Haunted Air by Ossian Brown is a 216 paged book that shows off one man’s collection of vintage Halloween photography, from ghosts to ghouls. It includes a foreword by David Lynch and a prologue by Geoff Cox and a brief historical note. It contains hundreds of devilish photographs taken on Halloween from the turn of the last century, and even includes one tintype that is likely dated back before 1900s.  The photographs themselves are haunting and encapsulate the spirit of the holiday and incredible for one man’s personal collection. I enjoyed the way the photographs are presented as is, which I feel is important when showing vintage photography. However and this something I normally don’t talk about in my reviews as monetary value is very subjective to the person, I felt Haunted Air was lacking in the quality and quantity for the price I paid. The book is about two times too big for even the largest of photographs shown inside of it, the photographs are just swimming in white background and I think that greatly detracts from them. Not to mention about 50% of the pages don’t even feature any photography on them at all, leaving so much wasted space and adding to the book feeling lacking; the 216 pages probably yields less than 100 photographs which is kind of absurd to me. As well none of the photographs have any information on them, no dates, no locations, nothing about their historical context except and inferred interpretation that they are taken around Halloween. Not to mention with a quick Google search you can find the finest and creepiest of all vintage Halloween photography that exists that is vastly and far superior to any photograph you will find in this book. I understand one man is not going to have all the greatest Halloween photographs from a certain period of time at his grasp but why create a book of your collection if it isn’t worth being seen in its entirety? As well the foreword by David Lynch is most likely included at the beginning or at all mostly because of whom he is (and I love his movies). It’s not even close to a decent foreword as it basically can be summed up as “I had a friend who showed me these photographs and I like them”, it doesn’t even mention the core of the collection is based around the holiday so if you picked up this book and read the forward and wanted to gleam what the concept was, you couldn’t. And on the other hand the prologue is basically paragraphs and paragraphs about what can be described as poetry about Halloween using even word in the dictionary that is even remotely connected to the holiday. At times I didn’t even know what Geoff Cox was on about, it sounded like he was describing murder half the time. I also have a bone to pick when he says “These are pictures of the dead” – no they are not, they are photos of people who have most likely died but they were very much alive in the photo. It’s a rubbish thing to say when there are many examples of photography of actual dead people, a morbid and fascinating practice of the last 1800s that on its own is far more hauntings and fascinating than this entire collection. The historical note is the only thing I enjoyed reading and should have been at the forward as the photos are nothing without their historical context to begin with. I adore vintage photography, and if this book was half the number of pages and half the price I would be raving about it right now despite not being the greatest example of vintage Halloween photography. I’d love it just because it was one man’s collection and I respect the work he must have done to collect it. However it’s not, it’s a grossly overpriced and completely lacking in almost every way. If you are dying to see more vintage Halloween photography than what you can see for free online, it’s the only book like it so like me you may want to have it anyways despite of what I’ve said but if you don’t fall into the extremely niche subsection – I wouldn’t bother.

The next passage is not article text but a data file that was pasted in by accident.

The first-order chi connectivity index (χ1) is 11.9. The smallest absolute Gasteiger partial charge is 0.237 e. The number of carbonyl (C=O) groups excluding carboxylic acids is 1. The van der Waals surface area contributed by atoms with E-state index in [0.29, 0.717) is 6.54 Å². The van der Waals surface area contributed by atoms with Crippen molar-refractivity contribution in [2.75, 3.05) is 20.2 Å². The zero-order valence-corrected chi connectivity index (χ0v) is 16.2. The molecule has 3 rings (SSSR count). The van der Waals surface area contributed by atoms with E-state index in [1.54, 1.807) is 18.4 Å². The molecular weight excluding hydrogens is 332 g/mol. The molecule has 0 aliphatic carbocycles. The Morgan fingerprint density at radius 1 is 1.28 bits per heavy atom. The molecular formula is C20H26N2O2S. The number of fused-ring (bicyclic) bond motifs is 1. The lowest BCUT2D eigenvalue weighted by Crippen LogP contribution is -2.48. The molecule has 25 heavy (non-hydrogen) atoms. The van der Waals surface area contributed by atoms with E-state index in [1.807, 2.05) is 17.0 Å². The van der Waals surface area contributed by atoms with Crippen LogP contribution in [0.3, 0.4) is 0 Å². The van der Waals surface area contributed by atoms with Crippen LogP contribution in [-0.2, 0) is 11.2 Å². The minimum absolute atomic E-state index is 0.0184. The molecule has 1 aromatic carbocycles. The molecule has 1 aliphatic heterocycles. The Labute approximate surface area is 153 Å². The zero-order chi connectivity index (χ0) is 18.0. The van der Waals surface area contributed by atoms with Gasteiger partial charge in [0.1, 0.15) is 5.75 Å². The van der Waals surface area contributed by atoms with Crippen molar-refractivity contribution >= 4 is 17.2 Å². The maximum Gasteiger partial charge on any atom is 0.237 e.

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Spring Reads